That huge anomaly between 2014 and 2016 marked the dramatic reduction in Facebook’s side-bar ads, which had been the company’s chief money-maker for years; that reduced the number of impressions, but the resultant shift in ad inventory mix to News Feed ads led to an even more dramatic increase in Facebook’s reported price-per-ad.2
The years after the mix shift have only reinforced just how good the News Feed ad unit is: by 2016 the shift was complete and Facebook just grew and grew, quarter after quarter (remember, that chart is growth rates; a chart of absolute numbers would be up-and-to-the-right3). 2017 was even more interesting: the company said it would stop increasing ad load in the News Feed, which is why impressions fell, but the price-per-ad increased in response. This demonstration of pricing power is as clear an indication as you can get that Facebook’s News Feed ad was highly differentiated.
The Stories Challenge
That’s the thing about Stories, though: while more people may use Instagram because of Stories, some significant number of people view Stories instead of the Instagram News Feed, or both in place of the Facebook News Feed. In the long run that is fine by Facebook — better to have users on your properties than not — but the very same user not viewing the News Feed, particularly the Facebook News Feed, may simply not be as valuable, at least for now.
Facebook CFO David Wehner said as much multiple times on Facebook’s recent earnings call (all emphasis mine):
- In his prepared remarks:
There are several factors contributing to [revenue growth] deceleration. For example, we expect currency to be a slight headwind in the second half versus the tailwinds we have experienced over the last several quarters. We plan to grow and promote certain engaging experiences like Stories that currently have lower levels of monetization, and we are also giving people who use our services more choices around data privacy, which may have an impact on our revenue growth.
- In response to a question about monetizing Instagram:
Instagram has more heavy usage of Stories, so that’s an area of continued growth opportunity because the effective levels of monetization in Stories are lower. On the demand side, we see a good traction across both platforms, and we’re rolling out more ability for advertisers to leverage ads in Stories with more formats and the like. So that’s, again, an important opportunity for growth is just continuing to build out more products on the demand side for Stories.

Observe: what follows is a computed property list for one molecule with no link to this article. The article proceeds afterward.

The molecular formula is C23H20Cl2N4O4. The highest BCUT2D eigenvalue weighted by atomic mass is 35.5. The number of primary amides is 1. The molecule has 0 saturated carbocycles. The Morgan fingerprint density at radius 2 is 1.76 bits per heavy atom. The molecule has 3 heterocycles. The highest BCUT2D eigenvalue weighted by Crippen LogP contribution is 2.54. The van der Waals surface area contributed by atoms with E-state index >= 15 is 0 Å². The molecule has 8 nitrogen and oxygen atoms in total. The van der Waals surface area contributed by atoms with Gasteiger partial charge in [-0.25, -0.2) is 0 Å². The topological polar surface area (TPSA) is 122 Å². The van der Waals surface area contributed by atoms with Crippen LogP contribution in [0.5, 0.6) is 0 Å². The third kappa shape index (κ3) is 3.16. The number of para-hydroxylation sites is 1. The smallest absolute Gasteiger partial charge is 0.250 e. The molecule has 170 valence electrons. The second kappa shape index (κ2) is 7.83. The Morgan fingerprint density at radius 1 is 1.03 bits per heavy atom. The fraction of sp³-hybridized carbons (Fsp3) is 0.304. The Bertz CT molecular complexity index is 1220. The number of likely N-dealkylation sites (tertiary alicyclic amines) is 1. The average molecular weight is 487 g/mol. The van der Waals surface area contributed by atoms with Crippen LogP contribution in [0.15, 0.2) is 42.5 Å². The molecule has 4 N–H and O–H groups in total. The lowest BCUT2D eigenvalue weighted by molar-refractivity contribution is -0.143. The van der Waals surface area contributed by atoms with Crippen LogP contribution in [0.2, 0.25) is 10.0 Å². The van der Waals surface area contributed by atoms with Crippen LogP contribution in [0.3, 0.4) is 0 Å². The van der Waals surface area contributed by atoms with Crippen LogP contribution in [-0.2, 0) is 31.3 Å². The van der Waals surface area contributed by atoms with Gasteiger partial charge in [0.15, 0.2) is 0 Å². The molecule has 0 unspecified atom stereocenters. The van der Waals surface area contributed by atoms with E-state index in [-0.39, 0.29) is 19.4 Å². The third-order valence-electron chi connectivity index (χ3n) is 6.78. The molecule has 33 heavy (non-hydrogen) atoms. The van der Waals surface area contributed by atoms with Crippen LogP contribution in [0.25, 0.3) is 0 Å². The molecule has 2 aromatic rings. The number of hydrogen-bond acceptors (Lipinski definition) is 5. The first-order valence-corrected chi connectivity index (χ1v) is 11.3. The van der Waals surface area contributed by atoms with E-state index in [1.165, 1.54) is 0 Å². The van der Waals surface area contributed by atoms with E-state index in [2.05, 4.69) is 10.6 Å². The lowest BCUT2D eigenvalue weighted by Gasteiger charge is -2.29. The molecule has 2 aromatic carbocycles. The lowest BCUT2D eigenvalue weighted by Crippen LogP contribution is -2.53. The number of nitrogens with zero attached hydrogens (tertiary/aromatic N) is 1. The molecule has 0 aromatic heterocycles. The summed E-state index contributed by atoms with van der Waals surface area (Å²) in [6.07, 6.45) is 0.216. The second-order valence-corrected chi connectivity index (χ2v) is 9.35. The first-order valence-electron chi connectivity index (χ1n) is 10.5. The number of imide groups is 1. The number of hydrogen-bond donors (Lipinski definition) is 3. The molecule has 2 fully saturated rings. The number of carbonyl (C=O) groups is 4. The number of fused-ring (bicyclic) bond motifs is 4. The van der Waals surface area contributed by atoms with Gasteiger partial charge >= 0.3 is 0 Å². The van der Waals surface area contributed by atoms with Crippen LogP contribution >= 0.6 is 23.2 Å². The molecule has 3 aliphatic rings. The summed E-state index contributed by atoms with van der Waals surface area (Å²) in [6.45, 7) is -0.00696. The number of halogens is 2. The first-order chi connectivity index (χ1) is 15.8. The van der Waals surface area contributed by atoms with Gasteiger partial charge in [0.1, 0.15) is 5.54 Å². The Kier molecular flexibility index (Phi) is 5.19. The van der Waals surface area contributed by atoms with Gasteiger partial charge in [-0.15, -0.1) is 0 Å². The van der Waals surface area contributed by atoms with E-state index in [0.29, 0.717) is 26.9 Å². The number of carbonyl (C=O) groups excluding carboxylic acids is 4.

- In response to a question about declining revenue growth:
We’re going to be focusing on growing engaging new experiences like Stories and promoting those. And that’s going to have a negative impact on revenue growth.
COO Sheryl Sandberg summarized the fundamental question with regard to Stories:
We’ve seen great progress with Stories as a format for people to share on our platforms. We have 400 million people sharing with Instagram Stories, 450 million with WhatsApp Status. Facebook is newer, but we’re seeing good progress there. The question is will this monetize at the same rate as News Feed? And we honestly don’t know.
Nor do investors.
The Downside of Stories
In fact, there are two good reasons to be pessimistic: one from a user perspective and one from an advertiser perspective.
From a user perspective Story ads are far easier to skip: simply tap the screen, much as the user has probably already been doing for the last several minutes feverishly trying to catch up on their Story backlog. Part of what makes Stories such fantastic drivers of engagement is the combination of their disappearing nature — better check frequently to not miss anything! — combined with the simple mechanic of viewing them: tap tap tap. An absence of friction, though, is always a challenge when it comes to monetization.
Moreover, effective Story ads are more difficult to make: still photos can be used, but the most engaging ads will be video, which increases the production difficulty significantly — particularly when you remember the importance of grabbing the user’s attention immediately! This is a particular problem for Facebook because so much of its advertising comes from small- and medium-sized businesses. Sheryl Sandberg said on an earnings call a year-and-a-half ago:
We’re really excited to announce today that 65 million businesses are using our free Pages product and 5 million are using Instagram Business profiles. More and more of these businesses are becoming advertisers with over 4 million advertising on Facebook and over 500,000 on Instagram. As a result, our revenue base is becoming more diverse. In Q4, our top 100 advertisers represented less than a quarter of our ad revenue, which is a decline from Q4 last year.